WASHINGTON — A US House panel dominated by pro-military Republicans has approved a 2014 spending bill that would give the Pentagon more than $3 billion less than President Barack Obama is seeking.
The House Appropriations defense subcommittee is proposing a $512.5 billion base Pentagon budget, $3.4 billion smaller than Obama’s request.
Like the House Armed Services Committee’s 2014 Pentagon policy bill, the Appropriations subcommittee’s bill simply ignores sequestration, which mandates about $50 billion in national defense cuts next fiscal year.
A senior House aide said Monday that committees are obligated to budget to the House Budget Committee’s annual spending resolution. Released by the lower chamber earlier this year, that budget measure would slightly inflate Pentagon spending while cutting from other parts of the federal budget.
The $512.5 billion is $5.1 billion smaller than the presequestration amount the Pentagon received for this fiscal year. But after the mandatory cuts for 2013 are factored in, the subcommittee’s funding level would be just over $28 billion larger than the post-sequester Pentagon 2013 budget.
The same aide acknowledged Monday that, by budgeting to a level so much above sequester levels, lawmakers are operating in a “fantasy world.” Like Obama, lawmakers are presenting Pentagon budget plans that could be implemented sequester-free, after Congress and the president strike a sequester-canceling “grand bargain” fiscal deal this summer.
There has been little progress so far, however, on that kind of sweeping pact.
House Appropriations Chairman Rep. Hal Rogers, R-Ky., said in a statement that the subcommittee “provides the funding necessary to advance our missions abroad, to prepare and equip our troops, and to ensure readiness and effectiveness of our military so that they can successfully face any threat to our land.”
The subcommittee is slated to mark up its 2014 defense appropriations bill on Wednesday morning. The full panel could mark up the bill next week.
“I have always maintained that this Subcommittee would not adversely impact the readiness of our military,” House Appropriations Defense subcommittee Chairman Rep. Bill Young, R-Fla., said in the same statement. “We have kept that commitment, as well as our commitment to the brave men and women, and their families, who selflessly serve our country.”
The subcommittee’s legislation mirrors the HASC’s authorization bill by proposing just over $85 billion in war funding, a $5 billion increase over Obama’s request.
“This funding will provide the needed resources for our troops in the field, including funding for personnel requirements, operational needs, the purchase of new aircraft to replace combat losses, combat vehicle safety modifications, and maintenance of facilities and equipment,” states a subcommittee summary of the bill.
The HAC-D bill would slice the Obama administration’s military procurement request by $750 million, proposing $98.4 billion to buy combat platforms, spare parts and other items.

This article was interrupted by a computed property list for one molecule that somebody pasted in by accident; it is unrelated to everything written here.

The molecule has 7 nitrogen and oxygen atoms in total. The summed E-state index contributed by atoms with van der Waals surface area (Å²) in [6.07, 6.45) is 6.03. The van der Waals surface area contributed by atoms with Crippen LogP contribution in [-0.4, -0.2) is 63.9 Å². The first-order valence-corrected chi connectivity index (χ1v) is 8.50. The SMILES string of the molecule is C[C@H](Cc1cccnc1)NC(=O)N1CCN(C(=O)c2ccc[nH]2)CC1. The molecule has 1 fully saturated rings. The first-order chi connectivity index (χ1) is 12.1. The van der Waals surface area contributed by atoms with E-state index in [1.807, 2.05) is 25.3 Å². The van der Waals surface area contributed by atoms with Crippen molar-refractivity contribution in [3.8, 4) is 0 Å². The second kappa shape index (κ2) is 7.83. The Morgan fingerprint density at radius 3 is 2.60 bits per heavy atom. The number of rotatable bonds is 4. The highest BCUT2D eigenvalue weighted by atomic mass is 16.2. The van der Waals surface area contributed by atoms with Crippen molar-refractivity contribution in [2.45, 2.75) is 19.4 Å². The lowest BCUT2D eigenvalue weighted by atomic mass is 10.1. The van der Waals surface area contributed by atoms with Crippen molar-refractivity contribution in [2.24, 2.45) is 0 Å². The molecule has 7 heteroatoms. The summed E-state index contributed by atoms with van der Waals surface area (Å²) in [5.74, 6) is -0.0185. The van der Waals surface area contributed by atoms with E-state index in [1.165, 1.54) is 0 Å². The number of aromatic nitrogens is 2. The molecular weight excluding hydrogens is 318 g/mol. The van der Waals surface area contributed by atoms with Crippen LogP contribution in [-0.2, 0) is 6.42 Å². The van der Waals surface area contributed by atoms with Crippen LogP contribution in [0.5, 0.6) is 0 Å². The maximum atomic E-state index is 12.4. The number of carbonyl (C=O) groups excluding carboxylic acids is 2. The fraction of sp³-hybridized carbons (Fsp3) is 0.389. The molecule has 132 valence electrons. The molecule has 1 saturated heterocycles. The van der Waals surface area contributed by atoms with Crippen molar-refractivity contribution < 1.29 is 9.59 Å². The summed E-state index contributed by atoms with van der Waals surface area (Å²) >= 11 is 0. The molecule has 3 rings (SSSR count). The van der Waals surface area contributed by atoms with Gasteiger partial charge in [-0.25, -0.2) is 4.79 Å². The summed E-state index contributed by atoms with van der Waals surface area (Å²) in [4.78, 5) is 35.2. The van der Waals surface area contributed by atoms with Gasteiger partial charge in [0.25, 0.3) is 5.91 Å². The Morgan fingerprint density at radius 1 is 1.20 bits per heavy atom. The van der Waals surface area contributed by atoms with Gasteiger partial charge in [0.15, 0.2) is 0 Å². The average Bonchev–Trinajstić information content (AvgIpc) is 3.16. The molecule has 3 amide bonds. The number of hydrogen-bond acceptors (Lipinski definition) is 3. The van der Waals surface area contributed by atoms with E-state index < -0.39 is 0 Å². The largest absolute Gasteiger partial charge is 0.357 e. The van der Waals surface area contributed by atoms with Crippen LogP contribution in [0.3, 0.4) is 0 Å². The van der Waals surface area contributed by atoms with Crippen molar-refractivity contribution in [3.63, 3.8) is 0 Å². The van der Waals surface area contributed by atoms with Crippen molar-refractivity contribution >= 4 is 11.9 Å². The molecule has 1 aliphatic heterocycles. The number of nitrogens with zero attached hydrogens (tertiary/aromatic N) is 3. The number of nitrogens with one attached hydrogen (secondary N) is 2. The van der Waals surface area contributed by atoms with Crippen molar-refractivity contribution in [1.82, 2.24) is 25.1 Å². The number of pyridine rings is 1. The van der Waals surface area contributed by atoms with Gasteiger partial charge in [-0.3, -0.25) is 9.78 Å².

Defense analysts of all political stripes have warned sequestration and mounting military personnel bills are poised to cause massive procurement cuts. To that end, the House subcommittee is proposing $2 billion less than the enacted 2013 procurement level.
On Monday, during an event on Capitol Hill, former White House budget official Gordon Adams warned the ongoing downturn in US defense spending will be “lopsided” unless infrastructure and personnel reforms are made.
In fact, unless such reforms are enacted soon, Adams — one of 25 defense analysts who signed a recent letter to senior lawmakers and top Pentagon brass on the subject — predicts “funds for forces and procurement [will] dry up.”
On specific weapon programs, the subcommittee proposes “$15 billion to procure eight Navy ships, including fully funding two SSN-774 attack submarines; $5.1 billion for 29 F-35 aircraft; [and] $1.9 billion for 21 EA-18G Growlers.”
It also calls for “$2.2 billion for 73 UH-60 Blackhawk and 37 MH-60S/R helicopters; $1.5 billion for the National Guard and Reserve Equipment Account; $1.8 billion for five Evolved Expendable Launch Vehicles; [and] $1.5 billion for 18 C-130J variants.”
The Appropriations defense subcommittee also proposes spending $220 million on Israel’s Iron Dome missile shield, which has been credited with stopping missiles fired at Israeli towns by the Hamas organization.
Another typical target for cuts when annual defense budgets come down are research-and-development coffers, a place the subcommittee turned to shrink the Obama request.
The panel is proposing $66.4 billion for R&D in 2014, $1.1 billion less than Obama sought and $3.5 billion less than enacted for this fiscal year.
That $66.4 billion would cover R&D work on the F-35 fighter, KC-46A tanker aircraft, P8-A anti-submarine/anti-surface warfare aircraft, a new bomber aircraft, the Broad Area Maritime Surveillance remotely piloted aircraft, a new ballistic-missile submarine and other high-profile programs.
The legislation also reflects Young’s practice of having staff scrub the Pentagon budget to identify things that could be cut, allowing those dollars to be used for other priorities.
“The bill reflects common-sense decisions to save taxpayer dollars where possible in areas that will not affect the safety or success of our troops and missions,” states the panel’s summary. “Some of these reductions include: $1 billion in anticipated excess funding; $437 million for the proposed civilian pay raise; and $2.1 billion in savings from recissions of unused prior-year funding.”